Reducing anesthetic gases in the OR

Hospital Clínica Bíblica, Costa Rica

Case study summary

Anesthetic gases represent 15% of the hospital's overall carbon footprint, thus the importance of reducing their use and finding alternatives to minimize the environmental footprint associated with the process. This case study comprises all of the hospital’s operating rooms, including those at headquarters and the  Santa Ana branch.

Demographic information

  • City: San José
  • State/province/region: San José
  • Country: Costa Rica
  • Type of institution: private health facility
  • Number of full-time staff: 1,075
  • Patient population served per year: 
    • 205,051 outpatients
    • 3,927 patients inpatients
  • Geographic area served: all the country
  • Number of beds: 56
Clínica Bíblica hospital front entrance

The issue

In 2022, the carbon footprint associated with anesthetic gases (sevoflurane, desflurane, and nitrous oxide) was 216.3 t CO2e, representing 15% of that year's overall carbon footprint. This led to considering how to reduce the associated emissions. Moreover, according to the U.S. National Institute for Occupational Safety and Health, exposure to high concentrations of residual anesthetic gases can cause health impacts such as headaches, irritability, fatigue, nausea, and dizziness.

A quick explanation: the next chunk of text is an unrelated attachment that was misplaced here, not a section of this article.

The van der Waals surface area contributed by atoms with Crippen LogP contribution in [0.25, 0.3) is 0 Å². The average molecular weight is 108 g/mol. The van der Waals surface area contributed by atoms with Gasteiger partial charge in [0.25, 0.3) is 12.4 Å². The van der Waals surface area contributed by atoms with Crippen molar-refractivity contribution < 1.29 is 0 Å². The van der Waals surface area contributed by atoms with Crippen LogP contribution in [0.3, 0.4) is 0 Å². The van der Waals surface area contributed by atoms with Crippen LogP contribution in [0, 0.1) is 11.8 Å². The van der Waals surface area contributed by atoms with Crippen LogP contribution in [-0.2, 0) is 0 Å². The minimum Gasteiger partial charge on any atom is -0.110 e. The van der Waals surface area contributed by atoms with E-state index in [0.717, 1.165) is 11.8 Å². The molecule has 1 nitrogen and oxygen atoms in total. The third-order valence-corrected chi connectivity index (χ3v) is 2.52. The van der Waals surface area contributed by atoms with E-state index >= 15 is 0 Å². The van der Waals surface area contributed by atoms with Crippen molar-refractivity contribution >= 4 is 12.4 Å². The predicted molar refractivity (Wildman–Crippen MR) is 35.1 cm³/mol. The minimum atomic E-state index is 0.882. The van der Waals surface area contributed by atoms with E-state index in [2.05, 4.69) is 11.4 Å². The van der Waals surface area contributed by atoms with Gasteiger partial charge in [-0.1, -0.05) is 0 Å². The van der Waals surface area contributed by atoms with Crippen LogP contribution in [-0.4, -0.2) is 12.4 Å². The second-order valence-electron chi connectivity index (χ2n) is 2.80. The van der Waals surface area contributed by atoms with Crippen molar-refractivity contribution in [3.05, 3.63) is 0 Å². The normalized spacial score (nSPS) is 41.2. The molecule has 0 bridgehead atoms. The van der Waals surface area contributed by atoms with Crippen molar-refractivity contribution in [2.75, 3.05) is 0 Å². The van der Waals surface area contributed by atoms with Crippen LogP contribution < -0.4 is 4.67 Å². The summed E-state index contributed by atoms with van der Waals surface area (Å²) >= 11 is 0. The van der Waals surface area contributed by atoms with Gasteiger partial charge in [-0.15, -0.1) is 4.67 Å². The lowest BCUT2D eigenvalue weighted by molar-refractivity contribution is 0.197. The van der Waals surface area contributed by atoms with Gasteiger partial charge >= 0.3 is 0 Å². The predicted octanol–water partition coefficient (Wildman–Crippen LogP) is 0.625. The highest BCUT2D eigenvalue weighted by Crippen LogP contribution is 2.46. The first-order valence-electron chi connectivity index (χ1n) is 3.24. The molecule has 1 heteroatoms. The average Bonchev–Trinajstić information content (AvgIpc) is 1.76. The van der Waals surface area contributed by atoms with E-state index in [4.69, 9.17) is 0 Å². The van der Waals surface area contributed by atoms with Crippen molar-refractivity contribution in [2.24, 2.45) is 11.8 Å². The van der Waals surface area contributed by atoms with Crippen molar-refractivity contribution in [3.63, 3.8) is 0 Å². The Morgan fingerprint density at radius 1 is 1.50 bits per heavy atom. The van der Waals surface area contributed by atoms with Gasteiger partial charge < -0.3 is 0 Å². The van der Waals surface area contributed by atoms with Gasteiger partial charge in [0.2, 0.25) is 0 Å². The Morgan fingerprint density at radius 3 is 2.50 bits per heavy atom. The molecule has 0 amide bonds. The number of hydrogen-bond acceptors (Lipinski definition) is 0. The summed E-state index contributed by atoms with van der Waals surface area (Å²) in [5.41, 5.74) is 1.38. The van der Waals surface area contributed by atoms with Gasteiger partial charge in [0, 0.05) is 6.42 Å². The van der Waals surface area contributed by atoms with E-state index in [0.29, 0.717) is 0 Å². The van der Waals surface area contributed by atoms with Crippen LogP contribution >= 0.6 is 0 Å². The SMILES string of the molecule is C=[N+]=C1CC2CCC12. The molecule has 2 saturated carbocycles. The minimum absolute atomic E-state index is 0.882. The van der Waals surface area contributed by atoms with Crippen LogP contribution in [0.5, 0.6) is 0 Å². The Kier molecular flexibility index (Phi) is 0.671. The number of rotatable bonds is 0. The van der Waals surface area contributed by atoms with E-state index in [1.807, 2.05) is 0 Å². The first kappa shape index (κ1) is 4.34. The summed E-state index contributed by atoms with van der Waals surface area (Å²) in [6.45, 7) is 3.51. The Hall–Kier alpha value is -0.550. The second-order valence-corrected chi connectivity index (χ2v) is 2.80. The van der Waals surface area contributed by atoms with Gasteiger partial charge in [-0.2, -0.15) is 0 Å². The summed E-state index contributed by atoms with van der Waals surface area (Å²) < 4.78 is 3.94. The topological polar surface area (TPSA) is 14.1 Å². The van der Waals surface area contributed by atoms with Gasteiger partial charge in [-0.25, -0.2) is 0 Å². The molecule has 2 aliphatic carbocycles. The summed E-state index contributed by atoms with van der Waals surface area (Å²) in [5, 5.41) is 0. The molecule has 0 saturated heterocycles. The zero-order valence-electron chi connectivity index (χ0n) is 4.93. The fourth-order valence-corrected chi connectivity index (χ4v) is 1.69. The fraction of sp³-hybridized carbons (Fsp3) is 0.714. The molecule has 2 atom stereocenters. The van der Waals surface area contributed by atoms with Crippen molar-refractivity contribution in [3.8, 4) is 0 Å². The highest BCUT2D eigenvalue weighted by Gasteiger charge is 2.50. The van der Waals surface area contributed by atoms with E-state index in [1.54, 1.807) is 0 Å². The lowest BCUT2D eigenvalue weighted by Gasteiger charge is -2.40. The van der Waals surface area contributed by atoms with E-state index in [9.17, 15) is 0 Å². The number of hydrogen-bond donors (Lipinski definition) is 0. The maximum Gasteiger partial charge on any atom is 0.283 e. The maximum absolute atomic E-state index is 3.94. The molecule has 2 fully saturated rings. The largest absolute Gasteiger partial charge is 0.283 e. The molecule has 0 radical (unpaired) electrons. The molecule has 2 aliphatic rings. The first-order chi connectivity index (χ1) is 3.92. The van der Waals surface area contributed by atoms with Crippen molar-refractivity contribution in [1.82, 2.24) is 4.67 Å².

Figure 1 shows the hospital emissions in 2022 and the most important supplies or processes that need to be managed. Actions have already been implemented to address the use of liquified propane gas (LPG) and electricity. 

Figure #1: Carbon footprint in 2022 at the Hospital Clínica Bíblica

Hospital goals

  • To reduce greenhouse gas (GHG) emissions associated with anesthetic gases by 5% (kg CO2e/surgery) during 2023.
  • To reduce GHG emissions associated with anesthetic gases by 7% per year from 2024 to 2030, for which residual emissions of 2.1 kg CO2e/surgery have been estimated.
  • To promote the use of sevoflurane instead of desflurane and establish the use of low fresh gas flows.
  • To promote the use of air instead of nitrous oxide in fresh gas flows.
  • To save at least USD 15,000 a year by applying the proposed practices.
  • To promote the use of total intravenous anesthesia (TIVA).
OR in Hospital Clinica Biblica

Sustainability strategy implemented

The selection of this strategy was based on the environmental, financial, and safety benefits for operating room staff while maintaining quality and safety standards for our patients.